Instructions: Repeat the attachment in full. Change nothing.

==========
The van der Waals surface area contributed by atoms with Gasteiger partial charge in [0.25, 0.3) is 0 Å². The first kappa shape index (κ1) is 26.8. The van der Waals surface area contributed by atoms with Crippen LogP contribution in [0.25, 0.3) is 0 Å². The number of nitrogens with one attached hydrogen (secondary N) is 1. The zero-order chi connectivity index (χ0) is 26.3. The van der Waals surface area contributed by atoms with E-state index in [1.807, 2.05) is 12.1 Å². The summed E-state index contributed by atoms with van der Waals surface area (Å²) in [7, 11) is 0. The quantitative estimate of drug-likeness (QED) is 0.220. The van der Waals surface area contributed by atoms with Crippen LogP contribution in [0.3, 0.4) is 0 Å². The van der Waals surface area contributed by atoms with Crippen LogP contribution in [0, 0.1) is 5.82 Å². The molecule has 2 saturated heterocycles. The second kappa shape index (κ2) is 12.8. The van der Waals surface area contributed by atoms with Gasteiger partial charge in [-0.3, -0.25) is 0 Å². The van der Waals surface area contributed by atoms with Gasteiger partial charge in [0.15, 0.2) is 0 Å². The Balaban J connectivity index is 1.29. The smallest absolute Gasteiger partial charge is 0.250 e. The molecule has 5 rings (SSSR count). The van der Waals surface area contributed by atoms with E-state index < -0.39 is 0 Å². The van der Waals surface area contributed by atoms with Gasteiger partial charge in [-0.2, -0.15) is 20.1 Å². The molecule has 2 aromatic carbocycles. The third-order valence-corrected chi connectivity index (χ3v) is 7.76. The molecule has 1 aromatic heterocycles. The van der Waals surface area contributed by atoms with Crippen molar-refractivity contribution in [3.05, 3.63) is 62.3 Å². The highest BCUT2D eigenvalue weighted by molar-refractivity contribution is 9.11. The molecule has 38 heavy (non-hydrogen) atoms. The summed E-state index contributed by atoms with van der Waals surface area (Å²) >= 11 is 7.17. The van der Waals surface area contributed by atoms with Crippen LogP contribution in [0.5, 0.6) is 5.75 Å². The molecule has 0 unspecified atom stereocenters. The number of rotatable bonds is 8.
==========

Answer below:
The van der Waals surface area contributed by atoms with Gasteiger partial charge in [0.25, 0.3) is 0 Å². The first kappa shape index (κ1) is 26.8. The van der Waals surface area contributed by atoms with Crippen LogP contribution in [0.25, 0.3) is 0 Å². The number of nitrogens with one attached hydrogen (secondary N) is 1. The zero-order chi connectivity index (χ0) is 26.3. The van der Waals surface area contributed by atoms with E-state index in [1.807, 2.05) is 12.1 Å². The summed E-state index contributed by atoms with van der Waals surface area (Å²) in [7, 11) is 0. The quantitative estimate of drug-likeness (QED) is 0.220. The van der Waals surface area contributed by atoms with Crippen LogP contribution in [0.3, 0.4) is 0 Å². The van der Waals surface area contributed by atoms with Crippen LogP contribution in [0, 0.1) is 5.82 Å². The molecule has 2 saturated heterocycles. The second kappa shape index (κ2) is 12.8. The van der Waals surface area contributed by atoms with Gasteiger partial charge in [-0.3, -0.25) is 0 Å². The van der Waals surface area contributed by atoms with Gasteiger partial charge in [0.15, 0.2) is 0 Å². The Balaban J connectivity index is 1.29. The smallest absolute Gasteiger partial charge is 0.250 e. The molecule has 5 rings (SSSR count). The van der Waals surface area contributed by atoms with E-state index < -0.39 is 0 Å². The van der Waals surface area contributed by atoms with Gasteiger partial charge in [-0.2, -0.15) is 20.1 Å². The molecule has 2 aromatic carbocycles. The third-order valence-corrected chi connectivity index (χ3v) is 7.76. The molecule has 1 aromatic heterocycles. The van der Waals surface area contributed by atoms with Crippen molar-refractivity contribution in [3.05, 3.63) is 62.3 Å². The highest BCUT2D eigenvalue weighted by molar-refractivity contribution is 9.11. The molecule has 38 heavy (non-hydrogen) atoms. The summed E-state index contributed by atoms with van der Waals surface area (Å²) >= 11 is 7.17. The van der Waals surface area contributed by atoms with Crippen LogP contribution in [0.5, 0.6) is 5.75 Å². The molecule has 0 unspecified atom stereocenters. The number of rotatable bonds is 8.